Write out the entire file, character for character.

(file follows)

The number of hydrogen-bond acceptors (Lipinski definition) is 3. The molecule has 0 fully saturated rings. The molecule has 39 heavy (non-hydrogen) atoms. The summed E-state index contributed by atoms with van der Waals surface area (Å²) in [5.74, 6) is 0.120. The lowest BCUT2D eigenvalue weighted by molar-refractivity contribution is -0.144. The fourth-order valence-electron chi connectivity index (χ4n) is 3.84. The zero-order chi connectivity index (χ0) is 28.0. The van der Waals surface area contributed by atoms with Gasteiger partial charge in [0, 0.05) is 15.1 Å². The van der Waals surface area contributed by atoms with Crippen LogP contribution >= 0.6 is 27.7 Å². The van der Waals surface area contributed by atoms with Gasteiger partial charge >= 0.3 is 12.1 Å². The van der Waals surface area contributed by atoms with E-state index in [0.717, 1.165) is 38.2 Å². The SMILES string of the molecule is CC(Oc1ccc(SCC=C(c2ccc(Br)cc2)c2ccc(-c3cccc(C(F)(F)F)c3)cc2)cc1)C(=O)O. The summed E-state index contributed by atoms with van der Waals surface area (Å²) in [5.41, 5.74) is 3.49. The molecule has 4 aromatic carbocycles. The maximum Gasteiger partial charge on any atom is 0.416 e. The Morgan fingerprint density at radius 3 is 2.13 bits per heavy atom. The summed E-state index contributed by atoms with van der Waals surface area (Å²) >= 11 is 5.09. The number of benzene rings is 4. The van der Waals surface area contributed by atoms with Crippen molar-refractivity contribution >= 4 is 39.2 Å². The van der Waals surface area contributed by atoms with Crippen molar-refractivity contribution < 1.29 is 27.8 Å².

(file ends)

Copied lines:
The number of hydrogen-bond acceptors (Lipinski definition) is 3. The molecule has 0 fully saturated rings. The molecule has 39 heavy (non-hydrogen) atoms. The summed E-state index contributed by atoms with van der Waals surface area (Å²) in [5.74, 6) is 0.120. The lowest BCUT2D eigenvalue weighted by molar-refractivity contribution is -0.144. The fourth-order valence-electron chi connectivity index (χ4n) is 3.84. The zero-order chi connectivity index (χ0) is 28.0. The van der Waals surface area contributed by atoms with Gasteiger partial charge in [0, 0.05) is 15.1 Å². The van der Waals surface area contributed by atoms with Crippen LogP contribution >= 0.6 is 27.7 Å². The van der Waals surface area contributed by atoms with Gasteiger partial charge >= 0.3 is 12.1 Å². The van der Waals surface area contributed by atoms with E-state index in [0.717, 1.165) is 38.2 Å². The SMILES string of the molecule is CC(Oc1ccc(SCC=C(c2ccc(Br)cc2)c2ccc(-c3cccc(C(F)(F)F)c3)cc2)cc1)C(=O)O. The summed E-state index contributed by atoms with van der Waals surface area (Å²) in [5.41, 5.74) is 3.49. The molecule has 4 aromatic carbocycles. The maximum Gasteiger partial charge on any atom is 0.416 e. The Morgan fingerprint density at radius 3 is 2.13 bits per heavy atom. The summed E-state index contributed by atoms with van der Waals surface area (Å²) >= 11 is 5.09. The number of benzene rings is 4. The van der Waals surface area contributed by atoms with Crippen molar-refractivity contribution >= 4 is 39.2 Å². The van der Waals surface area contributed by atoms with Crippen molar-refractivity contribution < 1.29 is 27.8 Å².